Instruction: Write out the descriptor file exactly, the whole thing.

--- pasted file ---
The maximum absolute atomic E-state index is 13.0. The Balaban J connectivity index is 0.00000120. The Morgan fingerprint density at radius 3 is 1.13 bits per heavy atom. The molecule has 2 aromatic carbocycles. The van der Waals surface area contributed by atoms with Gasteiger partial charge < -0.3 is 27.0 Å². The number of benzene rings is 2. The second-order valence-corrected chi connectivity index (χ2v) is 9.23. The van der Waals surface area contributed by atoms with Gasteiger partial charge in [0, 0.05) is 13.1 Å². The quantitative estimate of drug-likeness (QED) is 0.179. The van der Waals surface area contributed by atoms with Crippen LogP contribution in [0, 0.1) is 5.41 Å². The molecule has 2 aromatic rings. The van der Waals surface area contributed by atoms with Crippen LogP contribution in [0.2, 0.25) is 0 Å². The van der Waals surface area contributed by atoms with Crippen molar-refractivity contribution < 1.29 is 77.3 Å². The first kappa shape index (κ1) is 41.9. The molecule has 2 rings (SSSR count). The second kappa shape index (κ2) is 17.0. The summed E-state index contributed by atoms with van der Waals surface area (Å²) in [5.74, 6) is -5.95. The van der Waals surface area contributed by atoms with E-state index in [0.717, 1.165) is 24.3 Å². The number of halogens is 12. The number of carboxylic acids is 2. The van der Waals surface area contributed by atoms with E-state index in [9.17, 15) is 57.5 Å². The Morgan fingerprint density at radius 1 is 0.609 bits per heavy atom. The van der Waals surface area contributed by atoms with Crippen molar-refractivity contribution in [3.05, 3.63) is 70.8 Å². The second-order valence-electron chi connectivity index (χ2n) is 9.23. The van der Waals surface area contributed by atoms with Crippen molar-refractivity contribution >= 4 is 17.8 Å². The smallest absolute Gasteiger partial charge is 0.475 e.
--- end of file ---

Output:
The maximum absolute atomic E-state index is 13.0. The Balaban J connectivity index is 0.00000120. The Morgan fingerprint density at radius 3 is 1.13 bits per heavy atom. The molecule has 2 aromatic carbocycles. The van der Waals surface area contributed by atoms with Gasteiger partial charge < -0.3 is 27.0 Å². The number of benzene rings is 2. The second-order valence-corrected chi connectivity index (χ2v) is 9.23. The van der Waals surface area contributed by atoms with Gasteiger partial charge in [0, 0.05) is 13.1 Å². The quantitative estimate of drug-likeness (QED) is 0.179. The van der Waals surface area contributed by atoms with Crippen LogP contribution in [0, 0.1) is 5.41 Å². The molecule has 2 aromatic rings. The van der Waals surface area contributed by atoms with Crippen LogP contribution in [0.2, 0.25) is 0 Å². The van der Waals surface area contributed by atoms with Crippen molar-refractivity contribution < 1.29 is 77.3 Å². The first kappa shape index (κ1) is 41.9. The molecule has 2 rings (SSSR count). The second kappa shape index (κ2) is 17.0. The summed E-state index contributed by atoms with van der Waals surface area (Å²) in [5.74, 6) is -5.95. The van der Waals surface area contributed by atoms with E-state index in [0.717, 1.165) is 24.3 Å². The number of halogens is 12. The number of carboxylic acids is 2. The van der Waals surface area contributed by atoms with E-state index in [9.17, 15) is 57.5 Å². The Morgan fingerprint density at radius 1 is 0.609 bits per heavy atom. The van der Waals surface area contributed by atoms with Crippen molar-refractivity contribution in [3.05, 3.63) is 70.8 Å². The second-order valence-electron chi connectivity index (χ2n) is 9.23. The van der Waals surface area contributed by atoms with Crippen molar-refractivity contribution >= 4 is 17.8 Å². The smallest absolute Gasteiger partial charge is 0.475 e.